Until now, the process of ordering court transcripts and other documents has been slow and cumbersome.
But a new initiative launched by the New South Wales Government means that as of next year, court documents and transcripts will be available online.
The new online service, launched by NSW Attorney-General Mark Speakman, is part of an ongoing programme to implement technology to streamline and modernise services and improve efficiencies.
Since the start of the Covid-19 pandemic, courts have also been using technology such as videolink and telephone conferencing to reduce the amount of foot traffic in courthouses, simply to stop the spread of the virus.
A $54 million investment over three years has been made in digitising court files and bringing more proceedings online.
‘Click and collect’
The new ‘click and collect’ service will be available in January 2022.
Anyone involved in a court case will be able to:
- Order a transcript;
- View progress of a transcript request;
- Access completed transcripts;
- Make payments online; and
- Receive notifications.
The transcript service has already been available as a trial to court registry and support staff for the past 18 months with about 20,000 transcript orders processed so far.
Traditionally, transcripts have had to be ordered from the particular court in which the case was heard, but the new service makes all NSW court transcripts and documents available via one single online portal.
Who can request transcripts?
All parties involved in the proceedings are entitled to obtain a copy of a transcript for a set fee; although it is possible to have these fees waived on hardship grounds, and for those on government assistance such as Legal Aid.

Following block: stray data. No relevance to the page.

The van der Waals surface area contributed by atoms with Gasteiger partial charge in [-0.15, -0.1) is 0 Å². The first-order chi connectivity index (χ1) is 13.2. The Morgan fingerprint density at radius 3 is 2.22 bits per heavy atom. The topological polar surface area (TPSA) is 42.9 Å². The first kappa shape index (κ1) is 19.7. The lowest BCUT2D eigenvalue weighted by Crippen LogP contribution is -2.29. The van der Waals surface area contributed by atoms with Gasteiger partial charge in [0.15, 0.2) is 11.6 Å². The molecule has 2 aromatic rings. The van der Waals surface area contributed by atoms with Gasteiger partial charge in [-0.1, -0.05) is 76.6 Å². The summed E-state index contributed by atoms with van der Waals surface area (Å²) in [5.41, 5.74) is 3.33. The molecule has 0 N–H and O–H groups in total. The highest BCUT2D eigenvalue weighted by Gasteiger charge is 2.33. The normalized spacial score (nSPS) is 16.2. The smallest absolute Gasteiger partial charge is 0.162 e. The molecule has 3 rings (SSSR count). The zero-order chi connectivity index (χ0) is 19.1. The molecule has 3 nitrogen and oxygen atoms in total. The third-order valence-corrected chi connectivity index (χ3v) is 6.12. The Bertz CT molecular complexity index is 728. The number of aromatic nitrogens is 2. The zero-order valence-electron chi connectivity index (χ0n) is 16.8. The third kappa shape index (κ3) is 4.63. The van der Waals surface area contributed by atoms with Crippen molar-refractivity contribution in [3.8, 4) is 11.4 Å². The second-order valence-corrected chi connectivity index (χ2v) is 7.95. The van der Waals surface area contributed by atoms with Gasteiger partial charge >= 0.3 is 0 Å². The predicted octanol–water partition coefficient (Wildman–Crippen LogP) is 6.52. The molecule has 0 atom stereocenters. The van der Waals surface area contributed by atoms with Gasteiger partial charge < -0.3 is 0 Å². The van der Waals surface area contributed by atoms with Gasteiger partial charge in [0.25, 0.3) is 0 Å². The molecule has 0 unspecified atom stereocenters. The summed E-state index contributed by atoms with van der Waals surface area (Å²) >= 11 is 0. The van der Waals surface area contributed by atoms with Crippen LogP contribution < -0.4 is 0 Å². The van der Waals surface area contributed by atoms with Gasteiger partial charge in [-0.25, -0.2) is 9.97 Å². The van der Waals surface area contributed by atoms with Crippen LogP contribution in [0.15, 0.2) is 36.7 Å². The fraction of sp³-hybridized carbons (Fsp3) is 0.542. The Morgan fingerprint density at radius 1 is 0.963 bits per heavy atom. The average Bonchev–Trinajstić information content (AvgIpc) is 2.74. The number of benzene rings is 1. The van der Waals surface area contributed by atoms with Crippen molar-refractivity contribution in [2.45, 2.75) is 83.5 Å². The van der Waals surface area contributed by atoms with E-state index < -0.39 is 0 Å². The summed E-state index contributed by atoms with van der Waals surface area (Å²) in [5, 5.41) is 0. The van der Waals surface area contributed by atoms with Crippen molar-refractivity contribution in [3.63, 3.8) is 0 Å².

If you have a request for a court transcript and you were not directly involved in the case, perhaps you are a researcher or journalist for example, you can contact the court via email, or ask over the counter, in person, about transcripts.
The court or registrar will decide who else can obtain a copy of a transcript, depending on their reasons for requiring it, and their intended use of the information.
Use of transcripts and copyright
Copyright of the transcripts is owned by the State of NSW, and transcripts come with strict conditions which mean they cannot be copied, or used in any way without permission.
All formal criminal and civil court proceedings in New South Wales courts are recorded either in audio form or in shorthand and then official court transcripts are made from these recordings.
The transcripts are an important record of the judicial process and are often used by lawyers, judges or a court officer to refer to for sentencing and also appeal proceedings.
Recordings of court and tribunal proceedings are kept for 10 years and then destroyed.
However, all transcripts are considered State archives and are never destroyed.